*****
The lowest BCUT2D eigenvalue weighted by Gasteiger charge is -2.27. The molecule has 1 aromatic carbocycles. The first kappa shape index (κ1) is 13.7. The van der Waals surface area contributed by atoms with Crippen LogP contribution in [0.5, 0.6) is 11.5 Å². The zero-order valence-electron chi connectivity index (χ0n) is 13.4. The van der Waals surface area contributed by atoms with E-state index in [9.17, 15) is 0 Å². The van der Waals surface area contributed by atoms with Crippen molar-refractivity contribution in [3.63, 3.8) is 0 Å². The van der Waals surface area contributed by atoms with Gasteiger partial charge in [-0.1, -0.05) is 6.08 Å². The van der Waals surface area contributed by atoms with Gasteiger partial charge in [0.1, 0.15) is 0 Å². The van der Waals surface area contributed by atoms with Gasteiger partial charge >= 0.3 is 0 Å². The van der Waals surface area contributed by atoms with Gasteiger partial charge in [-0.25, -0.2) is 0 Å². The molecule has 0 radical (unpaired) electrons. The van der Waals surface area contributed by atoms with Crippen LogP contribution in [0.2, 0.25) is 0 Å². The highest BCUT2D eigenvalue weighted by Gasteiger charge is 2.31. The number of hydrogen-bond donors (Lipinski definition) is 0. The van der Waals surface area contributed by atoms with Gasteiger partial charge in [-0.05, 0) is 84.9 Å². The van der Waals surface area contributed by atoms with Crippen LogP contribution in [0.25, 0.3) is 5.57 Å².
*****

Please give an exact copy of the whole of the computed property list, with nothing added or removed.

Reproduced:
The lowest BCUT2D eigenvalue weighted by Gasteiger charge is -2.27. The molecule has 1 aromatic carbocycles. The first kappa shape index (κ1) is 13.7. The van der Waals surface area contributed by atoms with Crippen LogP contribution in [0.5, 0.6) is 11.5 Å². The zero-order valence-electron chi connectivity index (χ0n) is 13.4. The van der Waals surface area contributed by atoms with E-state index in [9.17, 15) is 0 Å². The van der Waals surface area contributed by atoms with Crippen molar-refractivity contribution in [3.63, 3.8) is 0 Å². The van der Waals surface area contributed by atoms with Gasteiger partial charge in [-0.1, -0.05) is 6.08 Å². The van der Waals surface area contributed by atoms with Gasteiger partial charge in [0.1, 0.15) is 0 Å². The van der Waals surface area contributed by atoms with Gasteiger partial charge >= 0.3 is 0 Å². The van der Waals surface area contributed by atoms with Gasteiger partial charge in [-0.25, -0.2) is 0 Å². The molecule has 0 radical (unpaired) electrons. The van der Waals surface area contributed by atoms with Crippen LogP contribution in [0.2, 0.25) is 0 Å². The highest BCUT2D eigenvalue weighted by Gasteiger charge is 2.31. The number of hydrogen-bond donors (Lipinski definition) is 0. The van der Waals surface area contributed by atoms with Gasteiger partial charge in [-0.05, 0) is 84.9 Å². The van der Waals surface area contributed by atoms with Crippen LogP contribution in [0.25, 0.3) is 5.57 Å².